Benefits should be paid faster and a living wage introduced in an effort to eliminate hunger in the UK by 2020, says a report by a cross-party group of MPs and church leaders.
They also recommend that more leftover food is donated to food banks and call for an end to what they say are rip-off phone and energy charges that penalise poorer households.
On Sunday, the Archbishop of Canterbury Justin Welby said that hunger “stalks large parts” of the country, with a surge in the number of families relying on food banks.
Mr Welby revealed how he had been left more shocked by the plight of Britain’s hunger-stricken poor than suffering in parts of Africa.
The Feeding Britain report found that since the establishment of the Trussell Trust network in 2004 numbers of emergency food assistance providers have grown to at least 1,500, including 800 food banks – around half of them operated by the Trust.
Citing evidence that its 420 food banks alone provided help to 913,138 people in 2013/14 – up from 128,697 in 2011/12 – the report said it was “clear that demand for emergency food assistance is increasing, and sometimes increasing dramatically”.
The inquiry team said that their “anger knows no bounds” at the destruction – sometimes with state subsidies – of 4.3 million tonnes of edible food deemed “surplus” by the UK food industry each year, just 2% of which is diverted to charities to feed the hungry.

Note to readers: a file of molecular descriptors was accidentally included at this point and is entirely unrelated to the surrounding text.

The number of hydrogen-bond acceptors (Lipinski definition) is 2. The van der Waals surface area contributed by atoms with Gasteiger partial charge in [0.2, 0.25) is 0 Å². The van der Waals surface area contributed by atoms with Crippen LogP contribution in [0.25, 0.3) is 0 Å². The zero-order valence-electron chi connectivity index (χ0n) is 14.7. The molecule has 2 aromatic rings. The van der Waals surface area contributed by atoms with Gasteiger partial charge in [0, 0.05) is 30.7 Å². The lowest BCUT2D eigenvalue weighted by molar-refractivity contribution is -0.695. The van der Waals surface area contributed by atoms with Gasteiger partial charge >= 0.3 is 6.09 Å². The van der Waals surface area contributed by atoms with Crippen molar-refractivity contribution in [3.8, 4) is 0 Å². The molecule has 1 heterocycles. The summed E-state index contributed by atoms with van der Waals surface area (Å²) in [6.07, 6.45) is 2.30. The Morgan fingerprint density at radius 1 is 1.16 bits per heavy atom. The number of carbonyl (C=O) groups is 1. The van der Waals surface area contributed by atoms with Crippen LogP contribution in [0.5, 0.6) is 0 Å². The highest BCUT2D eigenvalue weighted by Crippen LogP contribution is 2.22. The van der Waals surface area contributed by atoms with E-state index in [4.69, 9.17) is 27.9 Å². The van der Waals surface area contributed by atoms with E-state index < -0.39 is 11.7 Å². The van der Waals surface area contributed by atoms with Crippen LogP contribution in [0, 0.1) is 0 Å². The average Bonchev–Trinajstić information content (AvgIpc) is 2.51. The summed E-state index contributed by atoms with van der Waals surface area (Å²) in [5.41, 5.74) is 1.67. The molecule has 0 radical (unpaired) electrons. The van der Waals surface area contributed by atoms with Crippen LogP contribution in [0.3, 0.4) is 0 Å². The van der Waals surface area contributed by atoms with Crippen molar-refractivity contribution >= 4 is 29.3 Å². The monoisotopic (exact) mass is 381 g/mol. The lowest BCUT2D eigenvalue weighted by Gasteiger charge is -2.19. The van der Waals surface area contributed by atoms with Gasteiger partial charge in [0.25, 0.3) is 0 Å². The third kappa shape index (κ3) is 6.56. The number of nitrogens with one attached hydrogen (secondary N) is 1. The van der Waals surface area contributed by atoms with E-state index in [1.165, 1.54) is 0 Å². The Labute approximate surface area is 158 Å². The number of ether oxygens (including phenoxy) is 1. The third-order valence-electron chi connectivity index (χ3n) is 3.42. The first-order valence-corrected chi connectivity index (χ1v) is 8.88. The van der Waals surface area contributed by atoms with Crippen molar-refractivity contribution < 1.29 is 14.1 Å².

Many people turn to food banks to avoid hunger during “unimaginable” waits for benefit claims to be processed, while others are forced to ask for help after being left without an income for weeks or months because of benefit sanctions, said the report.
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And the support networks of family and community which would once have stepped in to provide help for those facing hunger appear to have “diminished”, leaving individuals “isolated and exposed” at times of financial crisis.
The inquiry’s co-chair, Anglican Bishop of Truro Tim Thornton, said: “We heard stories and gained first-hand experience that led us to the conclusion that the rise in the use of food banks does indicate a deeper problem in our society – the ‘glue’ that used to be there is no longer there in many instances.”
A Cabinet Office spokesman said: “This report is a serious contribution to an important debate, with many good ideas, and recognising that the reasons behind demands for emergency food assistance are complex and frequently overlapping.
“As a country we have enough food to go around, and we agree that it is wrong that anyone should go hungry at the same time as surplus food is going to waste.”